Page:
# Magnetic Field Strength Converter

Magnetic field strength is a crucial concept in physics and engineering, describing the intensity of a magnetic field in a given region. It plays a fundamental role in various applications, including electromagnetism, magnetic materials, and electronics. As different units are used to measure magnetic field strength, a reliable converter tool becomes essential for accurate and convenient conversions. In this article, we will explore the definitions of key units of magnetic field strength and their conversion factors for seamless conversion between them.

• Ampere per meter (A/m): Ampere per meter is the standard unit of magnetic field strength, denoting the magnetic field produced by one ampere of current flowing through a one-meter-long conductor.
Conversion Factor: 1 A/m = 0.001 kA/m

• Kiloampere per meter (kA/m): Kiloampere per meter is a unit of magnetic field strength representing one thousand amperes of current flowing through a one-meter-long conductor.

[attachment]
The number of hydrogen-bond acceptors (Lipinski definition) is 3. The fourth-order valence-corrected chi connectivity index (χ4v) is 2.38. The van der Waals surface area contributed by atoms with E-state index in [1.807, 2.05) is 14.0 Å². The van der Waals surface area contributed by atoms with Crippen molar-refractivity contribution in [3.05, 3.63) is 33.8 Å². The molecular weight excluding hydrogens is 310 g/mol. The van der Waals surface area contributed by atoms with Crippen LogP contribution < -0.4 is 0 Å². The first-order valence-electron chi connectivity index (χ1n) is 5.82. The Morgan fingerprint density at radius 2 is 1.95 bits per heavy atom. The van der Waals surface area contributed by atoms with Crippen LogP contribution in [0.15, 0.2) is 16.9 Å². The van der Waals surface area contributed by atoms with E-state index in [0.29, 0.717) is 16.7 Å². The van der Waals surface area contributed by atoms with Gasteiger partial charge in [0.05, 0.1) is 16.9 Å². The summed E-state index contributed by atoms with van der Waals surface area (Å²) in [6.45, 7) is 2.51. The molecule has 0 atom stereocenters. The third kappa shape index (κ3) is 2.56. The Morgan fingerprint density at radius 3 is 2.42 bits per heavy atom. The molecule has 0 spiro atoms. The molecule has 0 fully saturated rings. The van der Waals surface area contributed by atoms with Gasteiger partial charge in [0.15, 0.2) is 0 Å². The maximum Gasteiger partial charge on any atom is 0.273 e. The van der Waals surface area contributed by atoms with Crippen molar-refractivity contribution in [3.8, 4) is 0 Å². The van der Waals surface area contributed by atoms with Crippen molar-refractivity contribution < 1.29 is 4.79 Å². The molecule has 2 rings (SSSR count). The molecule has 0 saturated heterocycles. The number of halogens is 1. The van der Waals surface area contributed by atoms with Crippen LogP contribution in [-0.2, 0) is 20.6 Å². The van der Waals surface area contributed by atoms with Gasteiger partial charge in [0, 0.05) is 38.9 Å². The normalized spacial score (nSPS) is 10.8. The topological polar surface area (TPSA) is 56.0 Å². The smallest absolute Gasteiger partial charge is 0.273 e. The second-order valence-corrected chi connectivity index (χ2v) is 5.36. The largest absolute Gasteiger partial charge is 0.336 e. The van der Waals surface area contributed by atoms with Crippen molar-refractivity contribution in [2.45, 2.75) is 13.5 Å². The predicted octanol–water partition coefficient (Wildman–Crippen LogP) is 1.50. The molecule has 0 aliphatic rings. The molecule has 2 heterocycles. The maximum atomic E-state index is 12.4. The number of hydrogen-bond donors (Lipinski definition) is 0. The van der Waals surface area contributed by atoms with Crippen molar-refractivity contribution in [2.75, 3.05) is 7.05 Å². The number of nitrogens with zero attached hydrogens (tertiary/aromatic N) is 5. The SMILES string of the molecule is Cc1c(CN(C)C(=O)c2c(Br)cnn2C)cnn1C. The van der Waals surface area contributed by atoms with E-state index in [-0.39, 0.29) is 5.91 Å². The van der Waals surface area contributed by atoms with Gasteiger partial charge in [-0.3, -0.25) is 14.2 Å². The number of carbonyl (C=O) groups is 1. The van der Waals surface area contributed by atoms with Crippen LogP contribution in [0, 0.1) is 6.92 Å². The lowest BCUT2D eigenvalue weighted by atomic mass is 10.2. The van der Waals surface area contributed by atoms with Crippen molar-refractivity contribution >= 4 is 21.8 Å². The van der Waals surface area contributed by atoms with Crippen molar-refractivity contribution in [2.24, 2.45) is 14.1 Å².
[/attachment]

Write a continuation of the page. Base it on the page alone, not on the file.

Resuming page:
Conversion Factor: 1 kA/m = 1000 A/m

• Ampere-turn per meter (AT/m): Ampere-turn per meter quantifies the magnetomotive force produced by one ampere-turn in a one-meter-long conductor. It accounts for both the current strength and the number of turns in a coil.
Conversion Factor: 1 AT/m = 1 A/m

• Oersted (Oe): The oersted is the coherent derived unit of the auxiliary magnetic field H in the centimetre–gram–second system of units. It is equivalent to 1 dyne per maxwell.
Conversion Factor: 1 Oe = 79.5775 A/m

Magnetic field strength refers to the ability of a magnetic field to exert force on a charged particle or a magnetic material. It is a vector quantity, meaning it has both magnitude and direction. The strength of the magnetic field is proportional to the current flowing through a conductor and inversely proportional to the distance from the source.

In practical terms, magnetic field strength is vital in designing and analyzing magnetic circuits, transformers, and various electronic devices.